A Detailed Explanation of Spinal Compression Fractures

A spinal compression fracture is an injury to the spine. It occurs when a part or the complete vertebrae is fractured and collapses. This type of injury is most common in the thoracic spine. There are several causes associated with spinal compression:

  • Osteoporotic disease: It can lead to the weakening of bones making them more prone to fractures
  • Trauma: Physical blows can lead to minor fractures that can injure the vertebrae
  • Spinal Tumors: Metastasis of cancer to the spinal region can lead to the destruction of vertebrae

Where do spinal compression fractures occur?

While they can occur anywhere in the spine, they are most common in the middle part of the spine, affecting particularly the lower thoracic vertebrae and the upper lumbar vertebrae. 60-75% occur at T12-L2 and 30% occur at vertebral levels L2-L5.

What are its types?

There are three types of spinal compression fractures:

  • Wedge fracture: This is the most common type, where the front of the vertebrae collapses and the back remains intact. This creates a wedge shape. This often leads to a hunchback posture.
  • Crush fracture: It is when there is a fracture of the entire vertebrae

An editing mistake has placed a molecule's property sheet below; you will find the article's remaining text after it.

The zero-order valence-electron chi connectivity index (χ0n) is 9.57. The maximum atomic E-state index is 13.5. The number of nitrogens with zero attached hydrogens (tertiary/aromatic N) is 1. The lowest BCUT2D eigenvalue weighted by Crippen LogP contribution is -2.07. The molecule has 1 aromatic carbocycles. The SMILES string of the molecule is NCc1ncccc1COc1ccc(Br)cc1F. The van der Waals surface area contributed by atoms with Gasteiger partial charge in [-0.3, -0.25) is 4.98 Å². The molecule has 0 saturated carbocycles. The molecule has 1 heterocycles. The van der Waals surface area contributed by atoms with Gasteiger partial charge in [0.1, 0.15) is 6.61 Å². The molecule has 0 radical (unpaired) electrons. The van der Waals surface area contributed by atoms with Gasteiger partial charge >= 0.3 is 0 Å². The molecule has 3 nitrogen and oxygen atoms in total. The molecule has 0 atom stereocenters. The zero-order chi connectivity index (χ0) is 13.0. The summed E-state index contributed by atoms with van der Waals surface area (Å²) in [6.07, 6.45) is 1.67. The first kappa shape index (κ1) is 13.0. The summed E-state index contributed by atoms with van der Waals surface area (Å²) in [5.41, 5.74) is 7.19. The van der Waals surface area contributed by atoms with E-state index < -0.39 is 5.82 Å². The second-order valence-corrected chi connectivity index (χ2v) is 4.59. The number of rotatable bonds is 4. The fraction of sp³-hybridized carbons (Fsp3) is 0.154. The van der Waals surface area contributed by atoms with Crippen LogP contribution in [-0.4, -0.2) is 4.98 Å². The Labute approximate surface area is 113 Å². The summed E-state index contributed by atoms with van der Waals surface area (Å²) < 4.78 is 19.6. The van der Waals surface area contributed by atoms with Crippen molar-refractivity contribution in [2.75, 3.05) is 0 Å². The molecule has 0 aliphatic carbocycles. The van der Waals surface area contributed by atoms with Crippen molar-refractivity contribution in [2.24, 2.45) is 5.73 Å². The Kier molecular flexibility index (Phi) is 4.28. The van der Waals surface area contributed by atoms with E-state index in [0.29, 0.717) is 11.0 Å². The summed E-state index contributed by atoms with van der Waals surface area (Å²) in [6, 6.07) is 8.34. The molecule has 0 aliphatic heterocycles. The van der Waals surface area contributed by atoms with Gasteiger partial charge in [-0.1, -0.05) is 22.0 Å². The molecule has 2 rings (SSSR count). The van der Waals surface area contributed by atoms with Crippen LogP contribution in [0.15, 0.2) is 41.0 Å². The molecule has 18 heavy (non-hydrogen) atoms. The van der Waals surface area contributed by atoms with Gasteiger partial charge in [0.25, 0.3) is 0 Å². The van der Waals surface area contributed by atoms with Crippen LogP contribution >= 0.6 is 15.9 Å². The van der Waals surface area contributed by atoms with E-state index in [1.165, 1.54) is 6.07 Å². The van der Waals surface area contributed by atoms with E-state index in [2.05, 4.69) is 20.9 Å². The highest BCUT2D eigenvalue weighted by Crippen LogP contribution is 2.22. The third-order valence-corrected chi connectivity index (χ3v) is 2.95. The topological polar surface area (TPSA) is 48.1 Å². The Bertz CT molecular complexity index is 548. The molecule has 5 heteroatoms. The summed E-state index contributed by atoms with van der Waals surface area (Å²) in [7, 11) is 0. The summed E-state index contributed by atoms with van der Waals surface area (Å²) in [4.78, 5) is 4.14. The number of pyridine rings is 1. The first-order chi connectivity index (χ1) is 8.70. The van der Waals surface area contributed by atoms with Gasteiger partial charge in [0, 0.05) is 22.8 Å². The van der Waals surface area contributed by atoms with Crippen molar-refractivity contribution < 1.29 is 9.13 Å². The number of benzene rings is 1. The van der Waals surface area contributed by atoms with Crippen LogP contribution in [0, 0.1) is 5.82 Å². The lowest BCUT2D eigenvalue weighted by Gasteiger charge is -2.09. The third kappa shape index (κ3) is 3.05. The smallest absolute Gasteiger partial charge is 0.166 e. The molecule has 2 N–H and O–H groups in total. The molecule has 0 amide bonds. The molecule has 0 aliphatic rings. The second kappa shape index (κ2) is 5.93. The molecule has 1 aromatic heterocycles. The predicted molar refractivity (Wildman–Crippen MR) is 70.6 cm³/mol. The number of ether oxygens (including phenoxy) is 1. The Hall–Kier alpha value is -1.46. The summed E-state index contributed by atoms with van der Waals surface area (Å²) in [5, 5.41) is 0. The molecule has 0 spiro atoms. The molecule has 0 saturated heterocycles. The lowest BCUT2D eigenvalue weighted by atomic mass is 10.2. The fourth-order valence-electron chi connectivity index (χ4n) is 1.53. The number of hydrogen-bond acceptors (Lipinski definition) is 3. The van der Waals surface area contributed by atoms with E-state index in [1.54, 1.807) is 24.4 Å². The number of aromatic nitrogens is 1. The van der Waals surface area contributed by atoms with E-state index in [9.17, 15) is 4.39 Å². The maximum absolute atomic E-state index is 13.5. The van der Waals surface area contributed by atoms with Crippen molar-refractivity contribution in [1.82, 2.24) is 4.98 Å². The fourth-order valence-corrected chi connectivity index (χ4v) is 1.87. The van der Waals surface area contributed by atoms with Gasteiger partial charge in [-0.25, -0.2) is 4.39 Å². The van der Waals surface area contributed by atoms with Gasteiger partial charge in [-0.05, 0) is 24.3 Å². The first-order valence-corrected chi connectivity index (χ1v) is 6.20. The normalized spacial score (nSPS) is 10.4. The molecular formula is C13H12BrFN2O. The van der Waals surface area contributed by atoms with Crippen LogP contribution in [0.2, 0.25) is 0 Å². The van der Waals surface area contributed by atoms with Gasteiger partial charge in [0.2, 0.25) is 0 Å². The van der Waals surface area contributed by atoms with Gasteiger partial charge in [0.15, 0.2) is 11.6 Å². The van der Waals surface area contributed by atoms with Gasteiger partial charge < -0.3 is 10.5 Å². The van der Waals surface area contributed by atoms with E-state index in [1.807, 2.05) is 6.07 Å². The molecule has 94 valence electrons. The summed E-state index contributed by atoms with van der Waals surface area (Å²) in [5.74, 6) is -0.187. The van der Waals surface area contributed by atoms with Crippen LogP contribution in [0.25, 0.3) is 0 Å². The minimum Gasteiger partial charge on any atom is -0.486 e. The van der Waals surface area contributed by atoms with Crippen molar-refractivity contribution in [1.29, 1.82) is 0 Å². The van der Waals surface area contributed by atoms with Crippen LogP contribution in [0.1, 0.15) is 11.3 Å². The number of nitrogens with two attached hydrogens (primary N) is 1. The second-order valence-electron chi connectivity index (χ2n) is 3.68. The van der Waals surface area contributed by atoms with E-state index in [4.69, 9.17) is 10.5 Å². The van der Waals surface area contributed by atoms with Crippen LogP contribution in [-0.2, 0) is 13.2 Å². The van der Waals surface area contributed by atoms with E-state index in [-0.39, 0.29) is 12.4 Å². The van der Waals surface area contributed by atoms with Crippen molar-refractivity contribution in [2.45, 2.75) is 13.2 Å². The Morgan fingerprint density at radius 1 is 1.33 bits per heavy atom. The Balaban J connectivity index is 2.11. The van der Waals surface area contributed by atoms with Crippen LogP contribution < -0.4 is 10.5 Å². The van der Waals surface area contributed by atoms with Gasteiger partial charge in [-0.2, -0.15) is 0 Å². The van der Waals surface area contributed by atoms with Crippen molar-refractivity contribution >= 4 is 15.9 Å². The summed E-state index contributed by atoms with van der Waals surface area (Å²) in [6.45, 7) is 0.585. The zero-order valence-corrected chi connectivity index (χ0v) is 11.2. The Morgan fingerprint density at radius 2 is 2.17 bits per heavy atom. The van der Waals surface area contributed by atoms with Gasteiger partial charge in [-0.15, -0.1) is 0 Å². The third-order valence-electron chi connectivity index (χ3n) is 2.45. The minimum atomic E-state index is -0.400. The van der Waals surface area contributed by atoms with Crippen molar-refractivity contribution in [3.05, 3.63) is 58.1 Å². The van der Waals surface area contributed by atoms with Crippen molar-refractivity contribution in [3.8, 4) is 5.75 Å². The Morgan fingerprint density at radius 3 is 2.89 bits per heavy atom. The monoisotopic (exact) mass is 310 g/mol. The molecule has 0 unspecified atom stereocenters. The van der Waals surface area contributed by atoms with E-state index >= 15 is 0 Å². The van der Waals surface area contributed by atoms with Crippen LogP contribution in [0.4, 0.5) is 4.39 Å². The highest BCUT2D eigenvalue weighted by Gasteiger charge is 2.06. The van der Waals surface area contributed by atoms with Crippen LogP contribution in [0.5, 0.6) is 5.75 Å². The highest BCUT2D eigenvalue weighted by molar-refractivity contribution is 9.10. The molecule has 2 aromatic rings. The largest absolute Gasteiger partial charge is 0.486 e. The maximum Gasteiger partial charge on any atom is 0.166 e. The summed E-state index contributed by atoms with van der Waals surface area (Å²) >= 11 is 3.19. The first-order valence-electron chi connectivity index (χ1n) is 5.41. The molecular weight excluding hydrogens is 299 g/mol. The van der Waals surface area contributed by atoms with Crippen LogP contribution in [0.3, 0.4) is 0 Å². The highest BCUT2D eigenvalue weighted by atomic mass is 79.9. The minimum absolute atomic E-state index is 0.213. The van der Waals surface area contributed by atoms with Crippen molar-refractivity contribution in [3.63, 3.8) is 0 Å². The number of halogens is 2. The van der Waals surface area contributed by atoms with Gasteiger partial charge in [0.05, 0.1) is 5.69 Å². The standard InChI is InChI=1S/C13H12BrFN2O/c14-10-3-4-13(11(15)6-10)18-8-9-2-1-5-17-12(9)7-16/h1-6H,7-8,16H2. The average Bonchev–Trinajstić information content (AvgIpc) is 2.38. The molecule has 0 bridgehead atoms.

• Burst fracture: It is when there is a fracture that leads to the shattering of the vertebrae such that pieces are sent out in every direction.

The former two are stable injuries but the burst injury is very dangerous due to the shattered pieces harming other surrounding structures. It is the one that requires immediate surgical intervention.

What are the signs and symptoms this injury?

  • Pain
  • Limited movement
  • Decrease in height if there are many fractures
  • Visible deformity
  • Disability
  • Redness and bruising of skin

The biggest indicator of a spinal fracture is back pain. The pain, however, is not the same for everyone. There are many factors that influence the quality of pain. These factors include the type of fracture, the number of vertebrae affected and if other surrounding structures are damaged.

The general quality of the pain of a spinal compression fracture is that it is a dull, deep pain in the area where there is the fracture. However on movements of the diaphragm such as while taking a deep breath or coughing, it becomes sharp. Feeling the skin above the fracture also leads to an increase in the severity of the pain.

While the pain is usually localized to the area of damage, it can radiate down towards your legs. This happens when there is an impingement of the surrounding nerves by the fracture. This changes the quality of pain from dull to a sharp, severe, stabbing pain at the site of the fracture. The damage to the nerve also causes makes walking difficult.

Visible deformity of the skin, such as redness and bruising is especially present when the cause of the fracture is a physical injury. Not only does the trauma lead to injury to the vertebrae it also harms the skin.

What activities can result in a spinal fracture?